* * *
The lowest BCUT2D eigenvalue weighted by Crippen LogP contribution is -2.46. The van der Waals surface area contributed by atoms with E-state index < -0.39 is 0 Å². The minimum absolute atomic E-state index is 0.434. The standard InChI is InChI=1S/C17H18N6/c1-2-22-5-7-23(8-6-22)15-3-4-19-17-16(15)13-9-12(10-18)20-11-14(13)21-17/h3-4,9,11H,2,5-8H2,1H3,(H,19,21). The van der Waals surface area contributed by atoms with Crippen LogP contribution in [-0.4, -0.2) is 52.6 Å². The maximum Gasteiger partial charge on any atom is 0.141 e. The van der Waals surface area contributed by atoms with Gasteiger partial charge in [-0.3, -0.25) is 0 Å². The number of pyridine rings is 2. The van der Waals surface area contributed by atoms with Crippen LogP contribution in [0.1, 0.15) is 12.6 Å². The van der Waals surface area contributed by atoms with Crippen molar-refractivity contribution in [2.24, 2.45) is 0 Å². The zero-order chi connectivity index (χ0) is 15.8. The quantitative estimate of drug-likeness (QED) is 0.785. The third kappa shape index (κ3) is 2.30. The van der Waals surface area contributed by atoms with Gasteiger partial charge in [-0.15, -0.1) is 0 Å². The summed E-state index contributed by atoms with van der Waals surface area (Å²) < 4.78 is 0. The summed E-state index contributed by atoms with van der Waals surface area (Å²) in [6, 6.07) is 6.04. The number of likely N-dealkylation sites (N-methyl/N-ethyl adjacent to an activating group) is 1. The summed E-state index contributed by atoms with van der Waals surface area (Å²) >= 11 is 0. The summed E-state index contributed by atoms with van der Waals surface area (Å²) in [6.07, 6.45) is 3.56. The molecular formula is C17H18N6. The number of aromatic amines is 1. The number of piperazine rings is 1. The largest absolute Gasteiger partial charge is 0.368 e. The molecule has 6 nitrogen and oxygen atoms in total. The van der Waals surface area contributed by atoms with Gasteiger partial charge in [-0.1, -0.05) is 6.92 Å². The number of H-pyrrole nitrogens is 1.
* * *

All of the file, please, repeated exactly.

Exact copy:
The lowest BCUT2D eigenvalue weighted by Crippen LogP contribution is -2.46. The van der Waals surface area contributed by atoms with E-state index < -0.39 is 0 Å². The minimum absolute atomic E-state index is 0.434. The standard InChI is InChI=1S/C17H18N6/c1-2-22-5-7-23(8-6-22)15-3-4-19-17-16(15)13-9-12(10-18)20-11-14(13)21-17/h3-4,9,11H,2,5-8H2,1H3,(H,19,21). The van der Waals surface area contributed by atoms with Crippen LogP contribution in [-0.4, -0.2) is 52.6 Å². The maximum Gasteiger partial charge on any atom is 0.141 e. The van der Waals surface area contributed by atoms with Gasteiger partial charge in [-0.3, -0.25) is 0 Å². The number of pyridine rings is 2. The van der Waals surface area contributed by atoms with Crippen LogP contribution in [0.1, 0.15) is 12.6 Å². The van der Waals surface area contributed by atoms with Crippen molar-refractivity contribution in [2.24, 2.45) is 0 Å². The zero-order chi connectivity index (χ0) is 15.8. The quantitative estimate of drug-likeness (QED) is 0.785. The third kappa shape index (κ3) is 2.30. The van der Waals surface area contributed by atoms with Gasteiger partial charge in [-0.15, -0.1) is 0 Å². The summed E-state index contributed by atoms with van der Waals surface area (Å²) < 4.78 is 0. The summed E-state index contributed by atoms with van der Waals surface area (Å²) in [6, 6.07) is 6.04. The number of likely N-dealkylation sites (N-methyl/N-ethyl adjacent to an activating group) is 1. The summed E-state index contributed by atoms with van der Waals surface area (Å²) >= 11 is 0. The summed E-state index contributed by atoms with van der Waals surface area (Å²) in [6.07, 6.45) is 3.56. The molecular formula is C17H18N6. The number of aromatic amines is 1. The number of piperazine rings is 1. The largest absolute Gasteiger partial charge is 0.368 e. The molecule has 6 nitrogen and oxygen atoms in total. The van der Waals surface area contributed by atoms with Gasteiger partial charge in [-0.1, -0.05) is 6.92 Å². The number of H-pyrrole nitrogens is 1.